Saturday, April 18, 2015

II Chronicles 29

II Chronicles 29 is about the reign of righteous King Hezekiah, particularly his attempts to repair the Temple and re-establish Temple worship.

II Chronicles 29:34 states: “But the priests were too few, so that they could not flay all the burnt offerings: wherefore their brethren the Levites did help them, till the work was ended, and until the other priests had sanctified themselves: for the Levites were more upright in heart to sanctify themselves than the priests” (KJV).

Here are some thoughts:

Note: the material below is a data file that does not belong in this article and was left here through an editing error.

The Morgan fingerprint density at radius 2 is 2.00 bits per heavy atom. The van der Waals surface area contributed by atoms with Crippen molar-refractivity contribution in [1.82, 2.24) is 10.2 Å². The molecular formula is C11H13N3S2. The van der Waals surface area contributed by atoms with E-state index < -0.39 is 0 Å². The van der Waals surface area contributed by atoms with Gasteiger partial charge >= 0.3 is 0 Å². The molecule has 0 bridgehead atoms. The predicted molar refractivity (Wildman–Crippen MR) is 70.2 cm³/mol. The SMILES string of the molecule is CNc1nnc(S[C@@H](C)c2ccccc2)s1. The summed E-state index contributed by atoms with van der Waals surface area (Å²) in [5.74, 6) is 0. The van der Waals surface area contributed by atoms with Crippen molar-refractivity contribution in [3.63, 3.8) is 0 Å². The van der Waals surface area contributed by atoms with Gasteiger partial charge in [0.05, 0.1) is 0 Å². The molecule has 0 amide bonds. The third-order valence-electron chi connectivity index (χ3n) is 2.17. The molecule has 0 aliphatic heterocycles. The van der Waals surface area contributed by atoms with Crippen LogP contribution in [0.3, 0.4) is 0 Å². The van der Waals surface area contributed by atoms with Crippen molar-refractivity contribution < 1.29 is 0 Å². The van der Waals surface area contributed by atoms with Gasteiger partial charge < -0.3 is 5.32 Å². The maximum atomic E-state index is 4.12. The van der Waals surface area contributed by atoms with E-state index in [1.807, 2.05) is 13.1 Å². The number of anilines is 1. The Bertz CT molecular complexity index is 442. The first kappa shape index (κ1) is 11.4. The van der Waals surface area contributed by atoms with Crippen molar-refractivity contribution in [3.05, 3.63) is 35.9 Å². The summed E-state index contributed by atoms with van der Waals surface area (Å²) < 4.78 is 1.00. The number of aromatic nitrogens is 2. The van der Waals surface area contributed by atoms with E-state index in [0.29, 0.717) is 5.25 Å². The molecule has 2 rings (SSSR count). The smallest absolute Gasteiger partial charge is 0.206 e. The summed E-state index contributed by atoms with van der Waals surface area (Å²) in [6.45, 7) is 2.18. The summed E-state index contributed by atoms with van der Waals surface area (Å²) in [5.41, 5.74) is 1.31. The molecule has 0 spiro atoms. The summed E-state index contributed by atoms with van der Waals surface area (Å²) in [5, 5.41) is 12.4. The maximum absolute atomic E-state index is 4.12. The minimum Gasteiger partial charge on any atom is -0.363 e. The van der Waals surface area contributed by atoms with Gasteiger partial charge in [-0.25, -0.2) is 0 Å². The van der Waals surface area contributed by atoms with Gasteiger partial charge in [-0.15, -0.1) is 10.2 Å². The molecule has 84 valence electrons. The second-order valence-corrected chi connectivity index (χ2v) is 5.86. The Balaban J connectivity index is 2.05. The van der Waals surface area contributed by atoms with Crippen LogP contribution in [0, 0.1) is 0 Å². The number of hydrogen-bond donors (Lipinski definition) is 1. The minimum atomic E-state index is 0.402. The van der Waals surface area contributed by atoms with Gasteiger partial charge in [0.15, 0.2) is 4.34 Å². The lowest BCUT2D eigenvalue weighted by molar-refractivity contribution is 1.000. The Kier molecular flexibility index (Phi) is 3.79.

1.  David Rothstein in The Jewish Study Bible states that “The author treats the Levites preferentially” in this verse.  After all, here the Levites were, filling a need, diligently sanctifying themselves and helping the priests do what many of the priests had disqualified themselves from doing by not sanctifying themselves.  In discussing the ideology of I-II Chronicles, R.H. Pfeiffer in the Interpreter’s Bible Dictionary states that the Chronicler actually gives the Levites a higher status than the Priestly Code does.  He notes, for example, that Numbers 4:15-20 and 18:3 says that the Levites would die if they touched holy objects, whereas I Chronicles 9:28 and 23:28 present the Levites as in charge of the holy objects.  Pfeiffer also observes that Levites in I-II Chronicles are teachers, judges, scribes, and prophets.  Is II Chronicles 29:34 yet another example of the Chronicler’s love for the Levites?